England’s national museums are likely to have their museum freedoms – the ability to set their own pay in line with income generation – restored this year after the Treasury insisted they obey the public sector pay freeze in 2021-22. But the precipitous fall in international visitors has left a gaping hole in their budgets, and it is unlikely that many will have much latitude to raise salaries.

Compounded by the impact of restructures and other Covid-related pressures, the museum workforce is being stretched in many directions.

“It’s very stark,” says Ben Middleton, national secretary of Prospect. “There will be some very difficult pay processes this year. The concern is that where institutions have already had large restructures, that’s already put a lot of pressure on the staff that remain. People are absolutely worn out by the pandemic. The further hit of the cost-of-living crisis is likely to start pricing people out of heritage.”

Staff shortages

With museums already struggling to recruit certain roles as a result of Covid and Brexit, the cost-of-living crisis could exacerbate existing staff shortages.


“Institutions could quickly go into a decline that is hard to recover from,” warns Middleton. “They’re in the insidious position of desperately wanting to gear up and get visitors back in, but not having the staff to be able to do that. It’s a vicious circle.”

The crisis must be a wake-up call for the government and sector leaders, he adds: “The heritage funding model feels as though it needs a significant overhaul.”

Museums and their staff are facing huge difficulties, but there is some cause for optimism. Progressive working policies are becoming more common. Several institutions have prioritised pay this year, controlling costs elsewhere to offer salary settlements in line with inflation.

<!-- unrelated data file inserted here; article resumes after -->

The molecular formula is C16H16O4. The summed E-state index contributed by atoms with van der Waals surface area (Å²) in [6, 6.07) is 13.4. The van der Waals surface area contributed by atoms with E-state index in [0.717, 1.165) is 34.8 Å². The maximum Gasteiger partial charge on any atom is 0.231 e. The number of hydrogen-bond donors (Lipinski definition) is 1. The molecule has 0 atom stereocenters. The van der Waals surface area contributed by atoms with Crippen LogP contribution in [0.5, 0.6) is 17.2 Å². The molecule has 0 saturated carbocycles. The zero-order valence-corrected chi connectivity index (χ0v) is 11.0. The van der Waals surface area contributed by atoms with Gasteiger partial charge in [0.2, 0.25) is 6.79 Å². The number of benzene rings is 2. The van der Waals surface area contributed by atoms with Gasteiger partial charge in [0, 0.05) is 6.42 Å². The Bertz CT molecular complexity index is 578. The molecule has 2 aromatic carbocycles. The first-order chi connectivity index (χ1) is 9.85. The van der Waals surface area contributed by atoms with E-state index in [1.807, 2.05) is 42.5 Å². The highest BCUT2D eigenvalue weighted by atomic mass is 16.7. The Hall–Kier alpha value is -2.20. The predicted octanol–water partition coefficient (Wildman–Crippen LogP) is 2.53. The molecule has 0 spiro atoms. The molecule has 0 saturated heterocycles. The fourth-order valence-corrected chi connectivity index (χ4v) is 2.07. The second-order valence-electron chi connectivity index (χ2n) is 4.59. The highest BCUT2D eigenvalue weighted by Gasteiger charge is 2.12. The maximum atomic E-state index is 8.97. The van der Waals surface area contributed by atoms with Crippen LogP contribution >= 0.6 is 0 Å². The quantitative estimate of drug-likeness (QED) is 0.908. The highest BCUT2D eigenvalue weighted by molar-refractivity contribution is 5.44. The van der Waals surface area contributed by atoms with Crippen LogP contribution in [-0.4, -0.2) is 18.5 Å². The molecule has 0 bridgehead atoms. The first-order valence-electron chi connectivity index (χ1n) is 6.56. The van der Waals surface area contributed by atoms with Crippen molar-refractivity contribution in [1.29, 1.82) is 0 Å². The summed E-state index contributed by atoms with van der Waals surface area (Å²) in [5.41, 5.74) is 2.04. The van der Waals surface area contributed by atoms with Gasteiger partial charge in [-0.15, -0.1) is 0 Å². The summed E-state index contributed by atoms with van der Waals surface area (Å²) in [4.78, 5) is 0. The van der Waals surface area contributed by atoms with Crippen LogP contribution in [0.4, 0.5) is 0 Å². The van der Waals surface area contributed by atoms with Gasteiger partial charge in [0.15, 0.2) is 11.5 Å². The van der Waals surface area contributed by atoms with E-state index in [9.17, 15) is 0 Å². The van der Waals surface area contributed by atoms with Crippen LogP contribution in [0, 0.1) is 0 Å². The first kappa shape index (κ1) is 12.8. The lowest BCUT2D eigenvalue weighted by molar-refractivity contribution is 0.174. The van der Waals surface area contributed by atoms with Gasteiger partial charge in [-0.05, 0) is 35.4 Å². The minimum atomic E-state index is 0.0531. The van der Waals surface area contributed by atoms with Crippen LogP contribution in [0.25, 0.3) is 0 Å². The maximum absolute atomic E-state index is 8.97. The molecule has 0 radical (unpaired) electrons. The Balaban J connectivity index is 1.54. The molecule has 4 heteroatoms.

Even with trying to protect wages, we’re struggling to recruit across the board. It’s hard to compete with other sectors

Nat Edwards, director of the Thackray Museum

Birmingham Museums Trust has awarded a 5% increase to staff who were not already on the inflation-based Real Living Wage scheme. The trust also doubled pension contributions for workers recruited after the organisation became a trust, who were not beneficiaries of the more favourable council pension scheme.

The Thackray Museum in Leeds has also awarded a 5% rise. Director Nat Edwards says its fair work policy has been driven forward by a supportive board of trustees. The salary increase was facilitated by the museum’s efforts in securing emergency funding, as well a range of other support from trusts and foundations.


It also successfully diversified its income streams during the pandemic, hiring out its space first as a vaccination centre and then for vaccine trials and research into long Covid.

“Being quite small, we’re able to be a bit more agile in moving expenditure around,” Edwards says. “This left us in a position where we can offer a pay rise with confidence.”

The Thackray Museum in Leeds has awarded a 5% salary rise this year